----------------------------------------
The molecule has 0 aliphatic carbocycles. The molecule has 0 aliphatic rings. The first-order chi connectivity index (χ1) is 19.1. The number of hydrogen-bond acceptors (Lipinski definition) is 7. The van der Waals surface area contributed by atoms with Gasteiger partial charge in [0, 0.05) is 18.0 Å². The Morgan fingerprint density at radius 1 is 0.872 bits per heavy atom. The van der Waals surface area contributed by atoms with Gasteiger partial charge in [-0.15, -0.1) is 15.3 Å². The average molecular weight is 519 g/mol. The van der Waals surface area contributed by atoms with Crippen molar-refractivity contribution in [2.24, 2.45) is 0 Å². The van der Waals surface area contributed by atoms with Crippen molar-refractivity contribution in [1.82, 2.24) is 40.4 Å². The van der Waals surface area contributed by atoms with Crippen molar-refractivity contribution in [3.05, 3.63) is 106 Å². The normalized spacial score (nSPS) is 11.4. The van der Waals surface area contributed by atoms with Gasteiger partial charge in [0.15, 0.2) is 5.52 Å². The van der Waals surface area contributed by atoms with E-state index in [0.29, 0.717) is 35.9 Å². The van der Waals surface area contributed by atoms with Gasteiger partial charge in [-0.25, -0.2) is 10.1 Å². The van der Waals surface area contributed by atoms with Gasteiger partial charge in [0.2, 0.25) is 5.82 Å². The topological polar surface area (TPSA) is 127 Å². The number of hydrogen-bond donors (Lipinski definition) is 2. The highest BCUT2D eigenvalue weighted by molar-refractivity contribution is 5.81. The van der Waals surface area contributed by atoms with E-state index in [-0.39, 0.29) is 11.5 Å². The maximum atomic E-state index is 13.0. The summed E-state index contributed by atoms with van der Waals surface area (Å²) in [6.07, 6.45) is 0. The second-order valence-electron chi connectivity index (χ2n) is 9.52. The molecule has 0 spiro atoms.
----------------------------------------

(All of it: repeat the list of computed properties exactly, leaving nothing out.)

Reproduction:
The molecule has 0 aliphatic carbocycles. The molecule has 0 aliphatic rings. The first-order chi connectivity index (χ1) is 19.1. The number of hydrogen-bond acceptors (Lipinski definition) is 7. The van der Waals surface area contributed by atoms with Gasteiger partial charge in [0, 0.05) is 18.0 Å². The Morgan fingerprint density at radius 1 is 0.872 bits per heavy atom. The van der Waals surface area contributed by atoms with Gasteiger partial charge in [-0.15, -0.1) is 15.3 Å². The average molecular weight is 519 g/mol. The van der Waals surface area contributed by atoms with Crippen molar-refractivity contribution in [2.24, 2.45) is 0 Å². The van der Waals surface area contributed by atoms with Crippen molar-refractivity contribution in [1.82, 2.24) is 40.4 Å². The van der Waals surface area contributed by atoms with Crippen molar-refractivity contribution in [3.05, 3.63) is 106 Å². The normalized spacial score (nSPS) is 11.4. The van der Waals surface area contributed by atoms with Gasteiger partial charge in [0.15, 0.2) is 5.52 Å². The van der Waals surface area contributed by atoms with E-state index in [0.29, 0.717) is 35.9 Å². The van der Waals surface area contributed by atoms with Gasteiger partial charge in [-0.25, -0.2) is 10.1 Å². The van der Waals surface area contributed by atoms with Gasteiger partial charge in [0.2, 0.25) is 5.82 Å². The topological polar surface area (TPSA) is 127 Å². The number of hydrogen-bond donors (Lipinski definition) is 2. The highest BCUT2D eigenvalue weighted by molar-refractivity contribution is 5.81. The van der Waals surface area contributed by atoms with E-state index in [-0.39, 0.29) is 11.5 Å². The maximum atomic E-state index is 13.0. The summed E-state index contributed by atoms with van der Waals surface area (Å²) in [6.07, 6.45) is 0. The second-order valence-electron chi connectivity index (χ2n) is 9.52. The molecule has 0 spiro atoms.